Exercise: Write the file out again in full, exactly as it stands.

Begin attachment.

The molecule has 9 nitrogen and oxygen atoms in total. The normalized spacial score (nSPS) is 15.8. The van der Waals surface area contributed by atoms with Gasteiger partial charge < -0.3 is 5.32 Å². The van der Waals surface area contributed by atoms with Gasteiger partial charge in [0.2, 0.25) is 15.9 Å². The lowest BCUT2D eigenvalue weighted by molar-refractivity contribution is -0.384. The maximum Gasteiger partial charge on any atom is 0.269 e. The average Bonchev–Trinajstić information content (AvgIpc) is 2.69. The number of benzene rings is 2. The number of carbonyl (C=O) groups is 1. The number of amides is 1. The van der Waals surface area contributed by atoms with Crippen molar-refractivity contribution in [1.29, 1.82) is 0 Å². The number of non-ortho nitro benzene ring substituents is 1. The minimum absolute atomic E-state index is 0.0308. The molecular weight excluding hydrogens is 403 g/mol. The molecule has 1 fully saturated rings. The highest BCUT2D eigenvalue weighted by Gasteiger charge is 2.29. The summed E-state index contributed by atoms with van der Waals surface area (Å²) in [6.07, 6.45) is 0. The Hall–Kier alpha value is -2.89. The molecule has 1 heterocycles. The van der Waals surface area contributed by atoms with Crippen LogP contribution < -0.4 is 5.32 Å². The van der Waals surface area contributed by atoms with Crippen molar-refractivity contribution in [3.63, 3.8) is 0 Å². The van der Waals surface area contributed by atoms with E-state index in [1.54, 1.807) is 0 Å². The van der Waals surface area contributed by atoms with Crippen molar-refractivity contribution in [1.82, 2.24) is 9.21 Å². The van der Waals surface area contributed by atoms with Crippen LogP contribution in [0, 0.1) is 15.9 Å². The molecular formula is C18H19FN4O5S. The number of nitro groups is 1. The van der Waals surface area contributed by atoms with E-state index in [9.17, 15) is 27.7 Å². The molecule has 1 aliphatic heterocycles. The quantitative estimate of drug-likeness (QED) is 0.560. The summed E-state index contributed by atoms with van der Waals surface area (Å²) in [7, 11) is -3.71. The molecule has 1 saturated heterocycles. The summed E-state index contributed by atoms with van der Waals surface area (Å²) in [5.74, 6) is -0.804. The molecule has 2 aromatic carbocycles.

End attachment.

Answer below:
The molecule has 9 nitrogen and oxygen atoms in total. The normalized spacial score (nSPS) is 15.8. The van der Waals surface area contributed by atoms with Gasteiger partial charge < -0.3 is 5.32 Å². The van der Waals surface area contributed by atoms with Gasteiger partial charge in [0.2, 0.25) is 15.9 Å². The lowest BCUT2D eigenvalue weighted by molar-refractivity contribution is -0.384. The maximum Gasteiger partial charge on any atom is 0.269 e. The average Bonchev–Trinajstić information content (AvgIpc) is 2.69. The number of benzene rings is 2. The number of carbonyl (C=O) groups is 1. The number of amides is 1. The van der Waals surface area contributed by atoms with Crippen molar-refractivity contribution in [1.29, 1.82) is 0 Å². The number of non-ortho nitro benzene ring substituents is 1. The minimum absolute atomic E-state index is 0.0308. The molecular weight excluding hydrogens is 403 g/mol. The molecule has 1 fully saturated rings. The highest BCUT2D eigenvalue weighted by Gasteiger charge is 2.29. The summed E-state index contributed by atoms with van der Waals surface area (Å²) in [6.07, 6.45) is 0. The Hall–Kier alpha value is -2.89. The molecule has 1 heterocycles. The van der Waals surface area contributed by atoms with Crippen LogP contribution < -0.4 is 5.32 Å². The van der Waals surface area contributed by atoms with Crippen molar-refractivity contribution in [3.63, 3.8) is 0 Å². The van der Waals surface area contributed by atoms with E-state index in [1.54, 1.807) is 0 Å². The van der Waals surface area contributed by atoms with Crippen molar-refractivity contribution in [1.82, 2.24) is 9.21 Å². The van der Waals surface area contributed by atoms with Crippen LogP contribution in [0, 0.1) is 15.9 Å². The molecular formula is C18H19FN4O5S. The number of nitro groups is 1. The van der Waals surface area contributed by atoms with E-state index in [9.17, 15) is 27.7 Å². The molecule has 1 aliphatic heterocycles. The quantitative estimate of drug-likeness (QED) is 0.560. The summed E-state index contributed by atoms with van der Waals surface area (Å²) in [7, 11) is -3.71. The molecule has 1 saturated heterocycles. The summed E-state index contributed by atoms with van der Waals surface area (Å²) in [5.74, 6) is -0.804. The molecule has 2 aromatic carbocycles.